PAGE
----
As y’all know, the Visual C++ /GS compiler flag adds prolog and epilog code to certain functions to help detect some classes of stack based buffer overruns at runtime. In VC++ 2005, the code looks like this:

Function prolog

      sub   esp, 8

      mov   eax, DWORD PTR ___security_cookie

      xor   eax, esp

      mov   DWORD PTR __$ArrayPad$[esp+8], eax

      mov   eax, DWORD PTR _input$[esp+4]

Function epilog

      mov   ecx, DWORD PTR __$ArrayPad$[esp+12]

      add   esp, 4

      xor   ecx, esp

      call  @__security_check_cookie@4

      add   esp, 8

 

__security_cookie is a pseudo-random number created when the image loads.

In the overall scheme of things, we see little if any performance degradation because of the /GS.  But there are a set of heuristics you should be aware when compiling with /GS.  In short, the compiler does not apply the stack cookie code to all functions; it applies a set of heuristics to determine which functions should get the stack cookie treatment. Read the /GS documentation <http://msdn2.microsoft.com/en-US/library/8dbf701c.aspx> for an explanation of the compiler heuristics.

In Visual C++ 2005 SP1, we added a new pragma that makes the -GS flag much more aggressive. The syntax is:

#pragma strict_gs_check([push,] on )
#pragma strict_gs_check([push,] off )
#pragma strict_gs_check(pop)

Personally, I enable this at the top of any source code file that includes functions highly susceptible to attack or code that handles untrusted data.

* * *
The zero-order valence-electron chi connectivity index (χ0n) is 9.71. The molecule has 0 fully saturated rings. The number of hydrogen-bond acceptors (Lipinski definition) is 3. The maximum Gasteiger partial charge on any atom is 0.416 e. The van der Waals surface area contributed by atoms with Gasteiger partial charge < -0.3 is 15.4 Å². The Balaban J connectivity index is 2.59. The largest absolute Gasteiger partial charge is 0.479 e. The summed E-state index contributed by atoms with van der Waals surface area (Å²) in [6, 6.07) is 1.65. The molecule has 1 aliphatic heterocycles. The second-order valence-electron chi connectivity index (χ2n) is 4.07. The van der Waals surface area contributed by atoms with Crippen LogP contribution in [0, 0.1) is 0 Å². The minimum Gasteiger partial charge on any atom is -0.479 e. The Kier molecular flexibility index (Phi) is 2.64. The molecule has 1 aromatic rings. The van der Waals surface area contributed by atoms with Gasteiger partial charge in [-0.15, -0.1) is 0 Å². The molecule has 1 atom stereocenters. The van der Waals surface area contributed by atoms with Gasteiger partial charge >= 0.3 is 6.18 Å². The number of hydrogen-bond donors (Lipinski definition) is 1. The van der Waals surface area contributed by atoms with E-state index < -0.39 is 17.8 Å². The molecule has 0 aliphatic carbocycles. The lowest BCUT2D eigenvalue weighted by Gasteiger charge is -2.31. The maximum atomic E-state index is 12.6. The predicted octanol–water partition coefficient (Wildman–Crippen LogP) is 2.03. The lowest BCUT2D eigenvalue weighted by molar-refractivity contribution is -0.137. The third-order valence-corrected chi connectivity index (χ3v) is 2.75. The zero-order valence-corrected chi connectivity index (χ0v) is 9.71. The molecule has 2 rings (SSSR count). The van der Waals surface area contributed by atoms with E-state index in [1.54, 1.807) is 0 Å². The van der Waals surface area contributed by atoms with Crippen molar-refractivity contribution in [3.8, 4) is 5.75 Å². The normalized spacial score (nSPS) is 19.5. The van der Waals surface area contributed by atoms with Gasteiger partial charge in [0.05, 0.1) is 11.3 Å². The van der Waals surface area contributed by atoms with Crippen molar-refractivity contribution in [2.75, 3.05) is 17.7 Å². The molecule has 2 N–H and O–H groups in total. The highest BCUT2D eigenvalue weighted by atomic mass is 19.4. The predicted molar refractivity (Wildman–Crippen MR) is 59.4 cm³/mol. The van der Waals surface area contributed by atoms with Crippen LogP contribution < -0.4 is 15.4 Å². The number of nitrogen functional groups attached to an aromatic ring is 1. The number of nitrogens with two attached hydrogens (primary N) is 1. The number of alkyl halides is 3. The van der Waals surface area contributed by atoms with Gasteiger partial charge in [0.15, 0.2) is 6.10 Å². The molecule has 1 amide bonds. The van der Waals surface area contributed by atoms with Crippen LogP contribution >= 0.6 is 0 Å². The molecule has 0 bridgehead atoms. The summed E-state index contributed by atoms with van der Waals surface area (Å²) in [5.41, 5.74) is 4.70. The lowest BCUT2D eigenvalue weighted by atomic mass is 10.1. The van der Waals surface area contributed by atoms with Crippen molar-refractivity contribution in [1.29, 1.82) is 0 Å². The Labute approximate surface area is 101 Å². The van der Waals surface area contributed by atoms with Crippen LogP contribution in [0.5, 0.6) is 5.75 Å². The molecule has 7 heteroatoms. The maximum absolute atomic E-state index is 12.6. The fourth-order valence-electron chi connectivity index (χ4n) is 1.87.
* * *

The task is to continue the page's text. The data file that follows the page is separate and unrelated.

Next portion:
Here’s a quick code sample. The code has a buffer overrun copying an array to a local array, but when it is compiled with /GS, no cookie is inserted in the stack because the array data type is an unsigned integer. Adding the strict_gs_check pragma forces the stack cookie into the function stack.

#pragma strict_gs_check(on)

unsigned int * ReverseArray(__in_ecount(cData) unsigned int *pdwData, size_t cData) {
   unsigned int dwReversed[20];  // *** This buffer is subject to being overrun!! ***
   // Reverse the array into a temporary buffer

   for (size_t j=0, i = cData; i ; --i, ++j) 
      dwReversed[j] = pdwData[i];  // *** Possible buffer overrun!! ***

      
   // Copy temporary buffer back into input/output buffer
   for (size_t i = 0; i < cData ; ++i) 
      pdwData[i] = dwReversed[i];

    return pdwData;
}

Also, functions with stack-based buffers that are less than 4-bytes long will also get a cookie.

As a result of applying this pragma to some sample code, there was an increase from 39 to 56 functions protected by the GS cookie out of a total of 761 functions. For high-attack surface components, which often listen on the network, the extra performance overhead due to such a small number of extra GS checks is negligible, but the extra defensive layer is valuable.